Throughout much of his screen career, actor George Sanders was the very personification of cynicism, an elegantly dissolute figure whose distinct brand of anomie distinguished dozens of films during a career spanning nearly four decades. Born in St. Petersburg on July 3, 1906, Sanders and his family fled to the U.K. during the Revolution, and he was later educated at Brighton College. After first pursuing a career in the textile industry, Sanders briefly flirted with a South American tobacco venture; when it failed, he returned to Britain with seemingly no other options outside of a stage career. After a series of small theatrical roles, in 1934 he appeared in Noel Coward's Conversation Piece; the performance led to his film debut in 1936's Find the Lady, followed by a starring role in Strange Cargo.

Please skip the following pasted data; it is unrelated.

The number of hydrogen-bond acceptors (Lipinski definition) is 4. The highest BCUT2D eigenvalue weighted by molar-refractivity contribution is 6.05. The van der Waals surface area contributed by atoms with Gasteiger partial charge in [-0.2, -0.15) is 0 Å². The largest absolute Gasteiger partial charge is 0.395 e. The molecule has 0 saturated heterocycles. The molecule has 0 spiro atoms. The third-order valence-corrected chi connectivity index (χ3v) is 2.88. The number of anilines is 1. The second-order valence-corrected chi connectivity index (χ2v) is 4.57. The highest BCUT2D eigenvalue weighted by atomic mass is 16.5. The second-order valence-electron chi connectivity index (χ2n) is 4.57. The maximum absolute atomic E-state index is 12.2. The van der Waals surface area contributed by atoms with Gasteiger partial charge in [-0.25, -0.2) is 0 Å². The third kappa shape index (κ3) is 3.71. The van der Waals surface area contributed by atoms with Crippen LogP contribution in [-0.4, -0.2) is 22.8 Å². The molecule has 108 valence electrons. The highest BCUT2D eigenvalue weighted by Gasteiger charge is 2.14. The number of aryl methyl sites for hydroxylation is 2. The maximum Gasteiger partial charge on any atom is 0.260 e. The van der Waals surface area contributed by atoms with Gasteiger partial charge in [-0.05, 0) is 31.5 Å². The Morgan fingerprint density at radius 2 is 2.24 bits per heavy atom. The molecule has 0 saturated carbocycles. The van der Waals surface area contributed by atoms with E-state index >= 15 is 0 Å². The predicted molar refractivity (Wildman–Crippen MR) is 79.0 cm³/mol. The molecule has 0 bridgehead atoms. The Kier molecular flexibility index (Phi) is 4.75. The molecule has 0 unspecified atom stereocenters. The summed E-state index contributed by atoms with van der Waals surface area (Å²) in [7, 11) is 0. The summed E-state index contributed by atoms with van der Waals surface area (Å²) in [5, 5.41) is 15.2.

After a series of other undistinguished projects, Sanders appeared briefly in William Cameron Menzies' influential science fiction epic Things to Come. In 1937, he traveled to Hollywood, where a small but effective role in Lloyd's of London resulted in a long-term contract with 20th Century Fox. A number of lead roles in projects followed, including Love Is News and The Lady Escapes, before Fox and RKO cut a deal to allow him to star as the Leslie Charteris adventurer the Saint in a pair of back-to-back 1939 features, The Saint Strikes Back and The Saint in London. The series remained Sanders' primary focus for the next two years, and in total he starred in five Saint pictures, culminating in 1941's The Saint at Palm Springs. Sandwiched in between were a variety of other projects, including performances in a pair of 1940 Alfred Hitchcock thrillers, Foreign Correspondent and the Best Picture Oscar-winner Rebecca.